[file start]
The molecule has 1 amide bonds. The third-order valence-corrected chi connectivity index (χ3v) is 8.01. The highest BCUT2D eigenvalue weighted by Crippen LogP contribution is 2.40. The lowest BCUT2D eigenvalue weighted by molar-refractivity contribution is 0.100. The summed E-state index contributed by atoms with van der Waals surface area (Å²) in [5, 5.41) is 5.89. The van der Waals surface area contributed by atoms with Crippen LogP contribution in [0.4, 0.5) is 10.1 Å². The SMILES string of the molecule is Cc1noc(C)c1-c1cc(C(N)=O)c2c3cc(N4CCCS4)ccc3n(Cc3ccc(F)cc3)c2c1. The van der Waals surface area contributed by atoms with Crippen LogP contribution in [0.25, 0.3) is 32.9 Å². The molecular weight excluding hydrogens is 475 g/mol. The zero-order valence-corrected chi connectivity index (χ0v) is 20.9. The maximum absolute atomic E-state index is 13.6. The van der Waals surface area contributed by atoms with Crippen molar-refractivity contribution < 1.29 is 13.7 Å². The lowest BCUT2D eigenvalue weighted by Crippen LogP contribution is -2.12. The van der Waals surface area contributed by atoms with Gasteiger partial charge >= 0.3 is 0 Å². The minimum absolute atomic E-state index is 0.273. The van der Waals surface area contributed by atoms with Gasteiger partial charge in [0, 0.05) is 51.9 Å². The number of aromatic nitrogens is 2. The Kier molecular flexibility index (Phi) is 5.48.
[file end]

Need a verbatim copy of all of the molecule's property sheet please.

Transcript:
The molecule has 1 amide bonds. The third-order valence-corrected chi connectivity index (χ3v) is 8.01. The highest BCUT2D eigenvalue weighted by Crippen LogP contribution is 2.40. The lowest BCUT2D eigenvalue weighted by molar-refractivity contribution is 0.100. The summed E-state index contributed by atoms with van der Waals surface area (Å²) in [5, 5.41) is 5.89. The van der Waals surface area contributed by atoms with Crippen LogP contribution in [0.4, 0.5) is 10.1 Å². The SMILES string of the molecule is Cc1noc(C)c1-c1cc(C(N)=O)c2c3cc(N4CCCS4)ccc3n(Cc3ccc(F)cc3)c2c1. The van der Waals surface area contributed by atoms with Crippen LogP contribution in [0.25, 0.3) is 32.9 Å². The molecular weight excluding hydrogens is 475 g/mol. The zero-order valence-corrected chi connectivity index (χ0v) is 20.9. The maximum absolute atomic E-state index is 13.6. The van der Waals surface area contributed by atoms with Crippen molar-refractivity contribution < 1.29 is 13.7 Å². The lowest BCUT2D eigenvalue weighted by Crippen LogP contribution is -2.12. The van der Waals surface area contributed by atoms with Gasteiger partial charge >= 0.3 is 0 Å². The minimum absolute atomic E-state index is 0.273. The van der Waals surface area contributed by atoms with Gasteiger partial charge in [0, 0.05) is 51.9 Å². The number of aromatic nitrogens is 2. The Kier molecular flexibility index (Phi) is 5.48.